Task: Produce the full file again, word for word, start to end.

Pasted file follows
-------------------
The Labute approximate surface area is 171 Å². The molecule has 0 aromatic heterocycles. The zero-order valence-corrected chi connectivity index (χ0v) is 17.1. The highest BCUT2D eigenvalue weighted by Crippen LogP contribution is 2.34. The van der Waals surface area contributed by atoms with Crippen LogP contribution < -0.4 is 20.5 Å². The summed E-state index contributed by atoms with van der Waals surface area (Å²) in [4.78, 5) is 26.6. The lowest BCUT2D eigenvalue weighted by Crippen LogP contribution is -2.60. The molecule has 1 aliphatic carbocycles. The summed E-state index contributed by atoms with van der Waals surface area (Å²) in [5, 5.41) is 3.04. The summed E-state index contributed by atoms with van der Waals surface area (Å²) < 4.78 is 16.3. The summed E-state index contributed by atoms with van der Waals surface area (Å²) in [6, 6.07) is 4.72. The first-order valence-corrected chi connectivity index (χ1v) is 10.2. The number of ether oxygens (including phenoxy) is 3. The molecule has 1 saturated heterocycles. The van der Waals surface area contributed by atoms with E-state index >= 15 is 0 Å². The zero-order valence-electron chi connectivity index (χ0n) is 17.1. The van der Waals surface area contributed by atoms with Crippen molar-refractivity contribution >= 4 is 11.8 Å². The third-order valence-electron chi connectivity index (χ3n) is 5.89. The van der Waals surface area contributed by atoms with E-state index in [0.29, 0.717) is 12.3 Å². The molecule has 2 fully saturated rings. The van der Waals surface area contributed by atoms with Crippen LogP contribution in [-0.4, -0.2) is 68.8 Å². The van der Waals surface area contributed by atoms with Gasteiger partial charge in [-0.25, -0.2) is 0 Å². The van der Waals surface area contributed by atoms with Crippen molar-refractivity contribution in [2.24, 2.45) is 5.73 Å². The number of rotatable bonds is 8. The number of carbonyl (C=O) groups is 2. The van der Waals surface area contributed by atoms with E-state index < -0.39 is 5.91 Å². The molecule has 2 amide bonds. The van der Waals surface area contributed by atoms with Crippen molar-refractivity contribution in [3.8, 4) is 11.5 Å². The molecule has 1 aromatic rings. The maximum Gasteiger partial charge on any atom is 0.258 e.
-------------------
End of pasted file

The Labute approximate surface area is 171 Å². The molecule has 0 aromatic heterocycles. The zero-order valence-corrected chi connectivity index (χ0v) is 17.1. The highest BCUT2D eigenvalue weighted by Crippen LogP contribution is 2.34. The van der Waals surface area contributed by atoms with Crippen LogP contribution < -0.4 is 20.5 Å². The summed E-state index contributed by atoms with van der Waals surface area (Å²) in [4.78, 5) is 26.6. The lowest BCUT2D eigenvalue weighted by Crippen LogP contribution is -2.60. The molecule has 1 aliphatic carbocycles. The summed E-state index contributed by atoms with van der Waals surface area (Å²) in [5, 5.41) is 3.04. The summed E-state index contributed by atoms with van der Waals surface area (Å²) < 4.78 is 16.3. The summed E-state index contributed by atoms with van der Waals surface area (Å²) in [6, 6.07) is 4.72. The first-order valence-corrected chi connectivity index (χ1v) is 10.2. The number of ether oxygens (including phenoxy) is 3. The molecule has 1 saturated heterocycles. The van der Waals surface area contributed by atoms with E-state index >= 15 is 0 Å². The zero-order valence-electron chi connectivity index (χ0n) is 17.1. The van der Waals surface area contributed by atoms with Crippen molar-refractivity contribution >= 4 is 11.8 Å². The third-order valence-electron chi connectivity index (χ3n) is 5.89. The van der Waals surface area contributed by atoms with E-state index in [0.29, 0.717) is 12.3 Å². The molecule has 2 fully saturated rings. The van der Waals surface area contributed by atoms with Crippen LogP contribution in [-0.4, -0.2) is 68.8 Å². The van der Waals surface area contributed by atoms with Gasteiger partial charge in [-0.25, -0.2) is 0 Å². The van der Waals surface area contributed by atoms with Crippen molar-refractivity contribution in [2.24, 2.45) is 5.73 Å². The number of rotatable bonds is 8. The number of carbonyl (C=O) groups is 2. The van der Waals surface area contributed by atoms with E-state index < -0.39 is 5.91 Å². The molecule has 2 amide bonds. The van der Waals surface area contributed by atoms with Crippen molar-refractivity contribution in [3.8, 4) is 11.5 Å². The molecule has 1 aromatic rings. The maximum Gasteiger partial charge on any atom is 0.258 e.